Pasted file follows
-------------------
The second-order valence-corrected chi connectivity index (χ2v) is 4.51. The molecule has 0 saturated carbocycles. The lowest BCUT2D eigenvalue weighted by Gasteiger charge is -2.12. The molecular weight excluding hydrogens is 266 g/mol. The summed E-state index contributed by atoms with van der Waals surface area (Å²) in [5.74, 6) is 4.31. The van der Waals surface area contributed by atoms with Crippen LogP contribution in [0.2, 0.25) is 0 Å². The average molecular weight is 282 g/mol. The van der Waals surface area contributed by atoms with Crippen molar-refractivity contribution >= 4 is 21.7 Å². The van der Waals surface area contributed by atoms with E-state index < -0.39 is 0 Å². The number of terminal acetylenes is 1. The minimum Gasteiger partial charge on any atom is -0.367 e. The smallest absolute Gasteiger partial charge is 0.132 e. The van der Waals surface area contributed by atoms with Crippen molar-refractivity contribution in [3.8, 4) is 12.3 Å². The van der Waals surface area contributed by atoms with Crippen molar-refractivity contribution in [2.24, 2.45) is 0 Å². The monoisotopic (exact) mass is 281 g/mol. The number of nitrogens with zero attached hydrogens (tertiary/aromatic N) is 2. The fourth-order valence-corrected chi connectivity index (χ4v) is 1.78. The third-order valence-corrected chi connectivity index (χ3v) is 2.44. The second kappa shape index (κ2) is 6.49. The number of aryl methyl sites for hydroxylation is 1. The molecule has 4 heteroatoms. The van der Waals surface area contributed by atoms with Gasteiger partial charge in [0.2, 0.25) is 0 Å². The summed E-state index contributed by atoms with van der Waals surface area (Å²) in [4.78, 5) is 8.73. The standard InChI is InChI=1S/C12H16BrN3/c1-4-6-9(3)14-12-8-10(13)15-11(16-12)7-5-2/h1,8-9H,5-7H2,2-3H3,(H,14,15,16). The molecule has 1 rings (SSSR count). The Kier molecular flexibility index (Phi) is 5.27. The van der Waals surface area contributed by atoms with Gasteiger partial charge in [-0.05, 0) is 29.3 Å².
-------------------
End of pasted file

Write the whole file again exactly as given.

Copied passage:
The second-order valence-corrected chi connectivity index (χ2v) is 4.51. The molecule has 0 saturated carbocycles. The lowest BCUT2D eigenvalue weighted by Gasteiger charge is -2.12. The molecular weight excluding hydrogens is 266 g/mol. The summed E-state index contributed by atoms with van der Waals surface area (Å²) in [5.74, 6) is 4.31. The van der Waals surface area contributed by atoms with Crippen LogP contribution in [0.2, 0.25) is 0 Å². The average molecular weight is 282 g/mol. The van der Waals surface area contributed by atoms with Crippen molar-refractivity contribution >= 4 is 21.7 Å². The van der Waals surface area contributed by atoms with E-state index < -0.39 is 0 Å². The number of terminal acetylenes is 1. The minimum Gasteiger partial charge on any atom is -0.367 e. The smallest absolute Gasteiger partial charge is 0.132 e. The van der Waals surface area contributed by atoms with Crippen molar-refractivity contribution in [3.8, 4) is 12.3 Å². The van der Waals surface area contributed by atoms with Crippen molar-refractivity contribution in [2.24, 2.45) is 0 Å². The monoisotopic (exact) mass is 281 g/mol. The number of nitrogens with zero attached hydrogens (tertiary/aromatic N) is 2. The fourth-order valence-corrected chi connectivity index (χ4v) is 1.78. The third-order valence-corrected chi connectivity index (χ3v) is 2.44. The second kappa shape index (κ2) is 6.49. The number of aryl methyl sites for hydroxylation is 1. The molecule has 4 heteroatoms. The van der Waals surface area contributed by atoms with Gasteiger partial charge in [0.2, 0.25) is 0 Å². The summed E-state index contributed by atoms with van der Waals surface area (Å²) in [4.78, 5) is 8.73. The standard InChI is InChI=1S/C12H16BrN3/c1-4-6-9(3)14-12-8-10(13)15-11(16-12)7-5-2/h1,8-9H,5-7H2,2-3H3,(H,14,15,16). The molecule has 1 rings (SSSR count). The Kier molecular flexibility index (Phi) is 5.27. The van der Waals surface area contributed by atoms with Gasteiger partial charge in [-0.05, 0) is 29.3 Å².